NATO-Russia Council Joint Statement at the meeting of the NATO-Russia Council held in Lisbon on 20 November 2010
We, the Heads of State and Government of the NATO-Russia Council, met today in Lisbon and affirmed that we have embarked on a new stage of cooperation towards a true strategic partnership.
We reaffirmed all the goals, principles and commitments set forth in the Founding Act, the Rome Declaration and the OSCE 1999 Charter for European Security, including the ‘Platform for Cooperative Security’, and recognised that the security of all states in the Euro-Atlantic community is indivisible, and that the security of NATO and Russia is intertwined. We will work towards achieving a true strategic and modernised partnership based on the principles of reciprocal confidence, transparency, and predictability, with the aim of contributing to the creation of a common space of peace, security and stability in the Euro-Atlantic area. The NRC member states will refrain from the threat or use of force against each other as well as against any other state, its sovereignty, territorial integrity or political independence in any manner inconsistent with the United Nations Charter and with the Declaration of Principles Guiding Relations Between Participating States contained in the Helsinki Final Act.
The NRC member states are committed to working as 29 equal partners in order to fulfil the tremendous potential of the NATO-Russia Council through the continued development of their political dialogue and practical cooperation based on their shared interests. We underscore that the NRC is a forum for political dialogue at all times and on all issues, including where we disagree. We are determined to make full use of the NRC mechanism for consultation, consensus-building, cooperation, joint decision and joint action on a wide spectrum of security issues in the Euro-Atlantic region. We all agree that the NRC member states can benefit from visionary and transparent policies aiming at strengthening security and stability in the Euro-Atlantic area, including through existing institutions and instruments. We strongly support the revitalisation and modernisation of the conventional arms control regime in Europe and are ready to continue dialogue on arms control, disarmament and non-proliferation issues of interest to the NRC. We welcome the conclusion of the New START Treaty and look forward to its early ratification and entry into force. The NRC member states are resolved to seek a safer world for all and to create the conditions for a world without nuclear weapons, in accordance with the goals of the Treaty on the Non-Proliferation of Nuclear Weapons (NPT), in a way that promotes international stability, and based on the principle of undiminished security for all. Today, we have endorsed the Joint Review of 21st Century Common Security Challenges, which was launched a year ago. We share common important interests and face common challenges. On that basis, we have identified concrete practical cooperation activities.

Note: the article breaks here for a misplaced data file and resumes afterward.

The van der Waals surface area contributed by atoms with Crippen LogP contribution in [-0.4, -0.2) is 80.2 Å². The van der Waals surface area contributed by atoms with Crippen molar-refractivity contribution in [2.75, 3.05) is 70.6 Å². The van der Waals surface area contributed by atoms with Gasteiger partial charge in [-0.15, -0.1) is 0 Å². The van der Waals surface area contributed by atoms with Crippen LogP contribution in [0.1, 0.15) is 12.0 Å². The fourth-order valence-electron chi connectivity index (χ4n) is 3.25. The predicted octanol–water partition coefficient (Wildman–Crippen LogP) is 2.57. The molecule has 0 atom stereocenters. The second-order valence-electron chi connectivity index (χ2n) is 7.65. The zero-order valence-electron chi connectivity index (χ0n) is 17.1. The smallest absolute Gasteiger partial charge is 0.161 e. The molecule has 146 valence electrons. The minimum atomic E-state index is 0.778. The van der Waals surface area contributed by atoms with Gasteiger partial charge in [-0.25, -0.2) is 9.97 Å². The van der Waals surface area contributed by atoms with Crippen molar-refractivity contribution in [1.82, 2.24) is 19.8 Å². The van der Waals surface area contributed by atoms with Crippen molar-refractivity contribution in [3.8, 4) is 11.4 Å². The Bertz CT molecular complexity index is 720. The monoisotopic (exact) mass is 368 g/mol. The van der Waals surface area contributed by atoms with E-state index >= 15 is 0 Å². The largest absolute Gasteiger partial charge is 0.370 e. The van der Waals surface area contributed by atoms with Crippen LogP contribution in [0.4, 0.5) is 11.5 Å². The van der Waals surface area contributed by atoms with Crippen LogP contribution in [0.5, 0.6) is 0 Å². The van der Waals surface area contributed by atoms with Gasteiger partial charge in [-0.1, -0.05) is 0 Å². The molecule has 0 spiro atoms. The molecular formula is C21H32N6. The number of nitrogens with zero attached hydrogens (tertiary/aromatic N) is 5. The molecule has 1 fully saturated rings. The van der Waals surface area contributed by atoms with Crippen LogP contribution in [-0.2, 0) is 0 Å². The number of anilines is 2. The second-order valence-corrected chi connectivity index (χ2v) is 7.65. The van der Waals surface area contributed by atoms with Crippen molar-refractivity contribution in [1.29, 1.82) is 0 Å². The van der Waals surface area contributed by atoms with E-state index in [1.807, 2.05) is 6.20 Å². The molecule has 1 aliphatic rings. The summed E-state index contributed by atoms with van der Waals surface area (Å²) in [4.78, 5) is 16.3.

We agreed to discuss pursuing missile defence cooperation. We agreed on a joint ballistic missile threat assessment and to continue dialogue in this area. The NRC will also resume Theatre Missile Defence Cooperation. We have tasked the NRC to develop a comprehensive Joint Analysis of the future framework for missile defence cooperation. The progress of this Analysis will be assessed at the June 2011 meeting of NRC Defence Ministers.
We underlined the importance of international efforts in support of the Afghan Government and in promoting regional peace and stability. In that context, the revised arrangements aimed at further facilitating railway transit of non-lethal ISAF goods through Russian territory are of particular value. Building on the success generated by the NRC Project on Counter-Narcotics Training, we welcome the inclusion of Pakistan as a participant country along with Afghanistan, Kazakhstan, the Kyrgyz Republic, Tajikistan, Turkmenistan and Uzbekistan, and we have agreed to expand the scope of the Project to provide further direct assistance to institutional capacity-building, in close consultation with the governments providing trainees. Additionally, with the aim of contributing to the ability of the Afghan Air Force to operate its helicopter fleet more efficiently, we have also tasked the development of an NRC Helicopter Maintenance Trust Fund in 2011. On counter-terrorism, the NRC will strengthen its cooperation, including through jointly developing technology to detect explosives1, countering terrorist threats to civil aviation2 and exchanging information on terrorism. The Russian Federation confirmed its interest in resuming its support to NATO’s counter-terrorist operation “Active Endeavour” in the Mediterranean Sea. As piracy and armed robbery at sea continue to pose a significant and growing threat to maritime security, the NRC member states will expand existing tactical level co-operation, including through joint training and exercises. We will build on our improved relations to help solve the issues where our views differ. Based upon our joint cooperation agenda, we, the NRC Heads of State and Government, have agreed to further broaden and deepen NATO-Russia dialogue and practical cooperation and bolster a NATO-Russia partnership that enhances security for all in the Euro-Atlantic area and beyond. (Distributed by the Bureau of International Information Programs, U.S. Department of State.)